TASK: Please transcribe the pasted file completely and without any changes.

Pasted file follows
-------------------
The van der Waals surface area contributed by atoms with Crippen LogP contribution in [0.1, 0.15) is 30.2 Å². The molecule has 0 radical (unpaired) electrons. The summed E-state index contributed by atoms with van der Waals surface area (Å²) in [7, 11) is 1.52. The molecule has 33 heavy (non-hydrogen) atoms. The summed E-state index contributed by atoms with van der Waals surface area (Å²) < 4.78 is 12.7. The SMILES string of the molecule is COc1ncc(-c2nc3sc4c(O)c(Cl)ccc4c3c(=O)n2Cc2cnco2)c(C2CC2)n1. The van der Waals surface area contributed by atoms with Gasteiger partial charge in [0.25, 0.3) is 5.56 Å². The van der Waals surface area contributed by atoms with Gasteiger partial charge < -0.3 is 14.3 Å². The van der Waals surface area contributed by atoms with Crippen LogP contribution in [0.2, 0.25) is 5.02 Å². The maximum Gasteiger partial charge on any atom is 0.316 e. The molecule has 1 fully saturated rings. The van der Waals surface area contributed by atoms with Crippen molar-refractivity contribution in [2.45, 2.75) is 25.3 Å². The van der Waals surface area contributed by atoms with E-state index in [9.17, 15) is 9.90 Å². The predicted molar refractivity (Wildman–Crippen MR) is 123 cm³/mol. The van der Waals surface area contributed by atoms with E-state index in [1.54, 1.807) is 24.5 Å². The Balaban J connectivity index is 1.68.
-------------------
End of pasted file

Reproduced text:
The van der Waals surface area contributed by atoms with Crippen LogP contribution in [0.1, 0.15) is 30.2 Å². The molecule has 0 radical (unpaired) electrons. The summed E-state index contributed by atoms with van der Waals surface area (Å²) in [7, 11) is 1.52. The molecule has 33 heavy (non-hydrogen) atoms. The summed E-state index contributed by atoms with van der Waals surface area (Å²) < 4.78 is 12.7. The SMILES string of the molecule is COc1ncc(-c2nc3sc4c(O)c(Cl)ccc4c3c(=O)n2Cc2cnco2)c(C2CC2)n1. The van der Waals surface area contributed by atoms with Gasteiger partial charge in [0.25, 0.3) is 5.56 Å². The van der Waals surface area contributed by atoms with Gasteiger partial charge < -0.3 is 14.3 Å². The van der Waals surface area contributed by atoms with Crippen LogP contribution in [0.2, 0.25) is 5.02 Å². The maximum Gasteiger partial charge on any atom is 0.316 e. The molecule has 1 fully saturated rings. The van der Waals surface area contributed by atoms with Crippen molar-refractivity contribution in [2.45, 2.75) is 25.3 Å². The van der Waals surface area contributed by atoms with E-state index in [9.17, 15) is 9.90 Å². The predicted molar refractivity (Wildman–Crippen MR) is 123 cm³/mol. The van der Waals surface area contributed by atoms with E-state index in [1.54, 1.807) is 24.5 Å². The Balaban J connectivity index is 1.68.